I suppose the moral of this story is listen to your sister- she suggested there might be something not quite right with the blade when it first cut out. Wouldn’t it have been nice if I had listened?

If Every Day was Monday + Weekly Update

I remember reading once that Victoria Beckham loves Mondays ‘because you have a whole week ahead of you’ and I have to say I agree whole-heartedly. Monday is the day when you start fresh, the upcoming week stretching before you like a neatly paved road to success.  The possibility of checking off every item on that to-do list is not only possible but easy. The day thrums with a sense of purpose and organisation.

Tuesday, Wednesday and Thursday are pretty great too. You’re continuing to smash off all those tasks so you’re feeling pretty pleased with yourself. Plus, you’ve still got time up your sleeve.

But Friday? In one breath, Friday happily sings out that tomorrow is the weekend, and in the next, turns to you with cold indifference to remind you that there are several empty check boxes staring up at you from your diary, each little blank face radiating crumbled disappointment.

Of course, I am likely being a tad dramatic about this, but after all, today is FRIDAY. Seriously, where on earth did this week go because I am pretty sure it should only be Wednesday. But gone it has and therefore I suppose I should quit my grumbling and get to stamping out the weekly update.

16th – 22nd February:

This week I watched another two Fouch Family videos, one where Nick builds a door jamb, and the other the door’s threshold/sill. These were immensely helpful and I have now added both of these to the door design.

I also came to the conclusion that a slightly narrower door would be better in our situation. You see, when the Murphy bed folds down, the end corner lands smack bang in the middle(ish) of the door way. As you can imagine, this is not really ideal. We did know this was going to occur to a certain degree but with a 820mm door it’s worse than I anticipated. By reducing the door to 720mm this issue is almost completely eradicated. It also means a little less timber to buy and a little less weight, so a winner all round.

In regards to timber I think I have decided to use Accoya. True, it turns out to be a little cheaper than Western Red Cedar, but it is somewhat heavier, so not a clear-cut solution.  That said, I just don’t feel the Cedar will hold up as well to the inevitable day-to-day trauma a door must endure, hence the leaning towards Accoya.

With the door design and timber pretty much decided, Thursday was predominately spent producing a cut list. This task always takes me far too long, I spend so much time fiddling around with the numbers to try to keep my total lengths under 3 metres (this way I can fit it in the car), whilst trying to find the most efficient solution. You may notice that some of the material lengths seem a bit excessive. Apparently it’s recommended to have a decent amount of excess as it allows you to achieve good straight pieces for the door. I’m heeding the advice in this case because I haven’t made a door before and figure it’s no huge drama if I have left overs, I am sure I will find use for them.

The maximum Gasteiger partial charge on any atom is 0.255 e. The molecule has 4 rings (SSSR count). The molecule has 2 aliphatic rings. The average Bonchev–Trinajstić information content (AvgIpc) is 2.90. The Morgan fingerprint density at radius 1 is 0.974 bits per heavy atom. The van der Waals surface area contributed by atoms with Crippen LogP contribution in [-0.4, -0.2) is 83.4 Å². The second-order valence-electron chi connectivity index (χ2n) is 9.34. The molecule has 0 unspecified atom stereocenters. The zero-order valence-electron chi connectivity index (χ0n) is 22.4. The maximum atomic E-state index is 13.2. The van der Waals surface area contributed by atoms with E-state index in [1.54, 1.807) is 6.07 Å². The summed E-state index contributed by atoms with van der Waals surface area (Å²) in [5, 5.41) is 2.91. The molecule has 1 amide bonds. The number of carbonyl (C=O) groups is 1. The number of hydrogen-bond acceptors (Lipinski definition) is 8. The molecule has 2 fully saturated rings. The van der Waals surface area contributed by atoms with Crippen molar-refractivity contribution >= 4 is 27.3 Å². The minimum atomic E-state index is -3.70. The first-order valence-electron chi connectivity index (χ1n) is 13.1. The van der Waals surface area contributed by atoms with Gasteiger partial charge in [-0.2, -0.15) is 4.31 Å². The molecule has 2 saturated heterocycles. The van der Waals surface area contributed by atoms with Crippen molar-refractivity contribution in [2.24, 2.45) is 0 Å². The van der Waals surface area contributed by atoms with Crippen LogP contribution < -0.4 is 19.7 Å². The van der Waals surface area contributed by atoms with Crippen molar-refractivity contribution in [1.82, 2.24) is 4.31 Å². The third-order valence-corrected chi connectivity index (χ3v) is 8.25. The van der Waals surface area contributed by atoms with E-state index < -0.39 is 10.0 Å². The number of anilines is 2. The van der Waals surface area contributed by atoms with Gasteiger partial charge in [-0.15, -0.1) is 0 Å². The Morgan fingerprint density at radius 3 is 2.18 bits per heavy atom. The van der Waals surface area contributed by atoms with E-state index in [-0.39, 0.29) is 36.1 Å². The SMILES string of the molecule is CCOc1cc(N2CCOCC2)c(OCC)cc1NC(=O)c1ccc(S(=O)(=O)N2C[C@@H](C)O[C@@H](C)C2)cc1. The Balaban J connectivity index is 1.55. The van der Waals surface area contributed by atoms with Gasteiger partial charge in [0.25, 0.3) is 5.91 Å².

Screen Shot 2019-02-22 at 3.04.49 pm

And that is all I felt like I achieved!
I did mess around on Sketch Up a fair bit, trying to clean up a couple of models I had. Turns out my understanding of ‘Layers’ was completely incorrect- not an uncommon mistake I am assured.

Upcoming Week POA:
  1. Confirm and purchase some test pieces of the materials we are using to clad the house. This is simply so we can develop a feel and understanding of them before throwing them on the frame.
  2. I need to design a jig for my router so I can plane down the timber for the door, I therefore anticipate that I will be watching a few more YouTube videos. Hopefully I can get onto that this weekend so I can buy the materials and build it on Monday.
  3. I then plan to test this out on some blackwood offcuts I have, and if all goes well, purchase the timber per mentioned cut list. (I don’t think I will collect the timber for the jamb and threshold at the same time because storage is very limited in our family shed, but we shall see.)
  4. Non door realated but important all the same, I need to finalise the window sill design and order timber for that. The sooner the better because Western Red Cedar is a Special Order for us, and can take two weeks to turn up.

Scan 4
Please ignore that very hideous door in the left hand corner.